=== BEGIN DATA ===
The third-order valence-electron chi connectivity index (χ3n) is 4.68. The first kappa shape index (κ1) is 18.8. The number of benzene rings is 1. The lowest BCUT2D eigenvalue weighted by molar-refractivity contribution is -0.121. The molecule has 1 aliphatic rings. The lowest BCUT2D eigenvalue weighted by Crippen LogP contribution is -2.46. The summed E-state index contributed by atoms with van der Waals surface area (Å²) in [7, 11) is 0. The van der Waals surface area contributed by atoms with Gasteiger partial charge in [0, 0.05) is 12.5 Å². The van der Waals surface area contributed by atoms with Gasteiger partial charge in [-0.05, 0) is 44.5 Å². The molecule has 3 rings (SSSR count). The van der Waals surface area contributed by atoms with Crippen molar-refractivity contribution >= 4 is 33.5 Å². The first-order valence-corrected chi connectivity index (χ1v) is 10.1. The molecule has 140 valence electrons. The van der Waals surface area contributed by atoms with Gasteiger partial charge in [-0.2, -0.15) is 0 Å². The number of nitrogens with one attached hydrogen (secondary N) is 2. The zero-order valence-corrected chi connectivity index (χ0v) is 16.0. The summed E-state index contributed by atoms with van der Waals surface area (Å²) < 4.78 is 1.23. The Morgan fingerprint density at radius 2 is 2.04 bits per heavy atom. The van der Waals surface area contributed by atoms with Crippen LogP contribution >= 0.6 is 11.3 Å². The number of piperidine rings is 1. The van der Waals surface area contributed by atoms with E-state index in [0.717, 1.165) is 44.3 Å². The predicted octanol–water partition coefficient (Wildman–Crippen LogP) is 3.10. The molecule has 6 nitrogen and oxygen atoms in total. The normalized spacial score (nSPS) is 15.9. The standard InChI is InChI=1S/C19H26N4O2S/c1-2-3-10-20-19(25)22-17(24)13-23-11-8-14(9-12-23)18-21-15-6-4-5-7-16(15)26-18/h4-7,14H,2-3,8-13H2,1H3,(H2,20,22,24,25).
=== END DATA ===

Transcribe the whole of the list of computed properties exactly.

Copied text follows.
The third-order valence-electron chi connectivity index (χ3n) is 4.68. The first kappa shape index (κ1) is 18.8. The number of benzene rings is 1. The lowest BCUT2D eigenvalue weighted by molar-refractivity contribution is -0.121. The molecule has 1 aliphatic rings. The lowest BCUT2D eigenvalue weighted by Crippen LogP contribution is -2.46. The summed E-state index contributed by atoms with van der Waals surface area (Å²) in [7, 11) is 0. The van der Waals surface area contributed by atoms with Gasteiger partial charge in [0, 0.05) is 12.5 Å². The van der Waals surface area contributed by atoms with Gasteiger partial charge in [-0.05, 0) is 44.5 Å². The molecule has 3 rings (SSSR count). The van der Waals surface area contributed by atoms with Crippen molar-refractivity contribution >= 4 is 33.5 Å². The first-order valence-corrected chi connectivity index (χ1v) is 10.1. The molecule has 140 valence electrons. The van der Waals surface area contributed by atoms with Gasteiger partial charge in [-0.2, -0.15) is 0 Å². The number of nitrogens with one attached hydrogen (secondary N) is 2. The zero-order valence-corrected chi connectivity index (χ0v) is 16.0. The summed E-state index contributed by atoms with van der Waals surface area (Å²) < 4.78 is 1.23. The Morgan fingerprint density at radius 2 is 2.04 bits per heavy atom. The van der Waals surface area contributed by atoms with Crippen LogP contribution >= 0.6 is 11.3 Å². The number of piperidine rings is 1. The van der Waals surface area contributed by atoms with E-state index in [0.717, 1.165) is 44.3 Å². The predicted octanol–water partition coefficient (Wildman–Crippen LogP) is 3.10. The molecule has 6 nitrogen and oxygen atoms in total. The normalized spacial score (nSPS) is 15.9. The standard InChI is InChI=1S/C19H26N4O2S/c1-2-3-10-20-19(25)22-17(24)13-23-11-8-14(9-12-23)18-21-15-6-4-5-7-16(15)26-18/h4-7,14H,2-3,8-13H2,1H3,(H2,20,22,24,25).